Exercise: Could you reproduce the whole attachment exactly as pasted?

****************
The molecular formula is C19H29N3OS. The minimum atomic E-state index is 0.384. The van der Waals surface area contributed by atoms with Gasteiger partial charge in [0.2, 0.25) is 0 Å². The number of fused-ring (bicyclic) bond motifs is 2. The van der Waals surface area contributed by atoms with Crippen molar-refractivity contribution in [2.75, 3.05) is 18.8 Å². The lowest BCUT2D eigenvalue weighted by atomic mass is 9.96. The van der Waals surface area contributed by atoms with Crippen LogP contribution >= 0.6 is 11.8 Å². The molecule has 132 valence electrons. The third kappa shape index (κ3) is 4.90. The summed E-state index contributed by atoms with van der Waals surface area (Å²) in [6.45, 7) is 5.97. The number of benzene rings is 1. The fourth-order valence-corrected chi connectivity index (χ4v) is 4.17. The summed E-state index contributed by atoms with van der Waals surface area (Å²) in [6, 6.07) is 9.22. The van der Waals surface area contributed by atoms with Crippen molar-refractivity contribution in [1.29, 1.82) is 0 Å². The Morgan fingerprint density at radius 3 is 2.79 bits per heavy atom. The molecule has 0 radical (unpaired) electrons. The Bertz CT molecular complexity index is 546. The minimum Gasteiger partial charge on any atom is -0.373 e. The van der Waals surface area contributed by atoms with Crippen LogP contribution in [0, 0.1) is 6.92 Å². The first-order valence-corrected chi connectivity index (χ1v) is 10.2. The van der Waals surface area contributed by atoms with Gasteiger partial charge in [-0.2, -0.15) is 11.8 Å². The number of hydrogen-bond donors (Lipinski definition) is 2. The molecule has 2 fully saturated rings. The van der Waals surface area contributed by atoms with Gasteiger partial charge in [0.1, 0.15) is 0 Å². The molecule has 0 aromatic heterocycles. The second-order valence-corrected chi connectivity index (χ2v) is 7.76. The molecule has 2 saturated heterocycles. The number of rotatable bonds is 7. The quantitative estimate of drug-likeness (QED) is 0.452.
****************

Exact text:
The molecular formula is C19H29N3OS. The minimum atomic E-state index is 0.384. The van der Waals surface area contributed by atoms with Gasteiger partial charge in [0.2, 0.25) is 0 Å². The number of fused-ring (bicyclic) bond motifs is 2. The van der Waals surface area contributed by atoms with Crippen molar-refractivity contribution in [2.75, 3.05) is 18.8 Å². The lowest BCUT2D eigenvalue weighted by atomic mass is 9.96. The van der Waals surface area contributed by atoms with Crippen LogP contribution >= 0.6 is 11.8 Å². The molecule has 132 valence electrons. The third kappa shape index (κ3) is 4.90. The summed E-state index contributed by atoms with van der Waals surface area (Å²) in [6.45, 7) is 5.97. The number of benzene rings is 1. The fourth-order valence-corrected chi connectivity index (χ4v) is 4.17. The summed E-state index contributed by atoms with van der Waals surface area (Å²) in [6, 6.07) is 9.22. The van der Waals surface area contributed by atoms with Crippen molar-refractivity contribution in [1.29, 1.82) is 0 Å². The Morgan fingerprint density at radius 3 is 2.79 bits per heavy atom. The molecule has 0 radical (unpaired) electrons. The Bertz CT molecular complexity index is 546. The minimum Gasteiger partial charge on any atom is -0.373 e. The van der Waals surface area contributed by atoms with Crippen LogP contribution in [0, 0.1) is 6.92 Å². The first-order valence-corrected chi connectivity index (χ1v) is 10.2. The van der Waals surface area contributed by atoms with Gasteiger partial charge in [-0.2, -0.15) is 11.8 Å². The number of hydrogen-bond donors (Lipinski definition) is 2. The molecule has 2 fully saturated rings. The van der Waals surface area contributed by atoms with Gasteiger partial charge in [0.1, 0.15) is 0 Å². The molecule has 0 aromatic heterocycles. The second-order valence-corrected chi connectivity index (χ2v) is 7.76. The molecule has 2 saturated heterocycles. The number of rotatable bonds is 7. The quantitative estimate of drug-likeness (QED) is 0.452.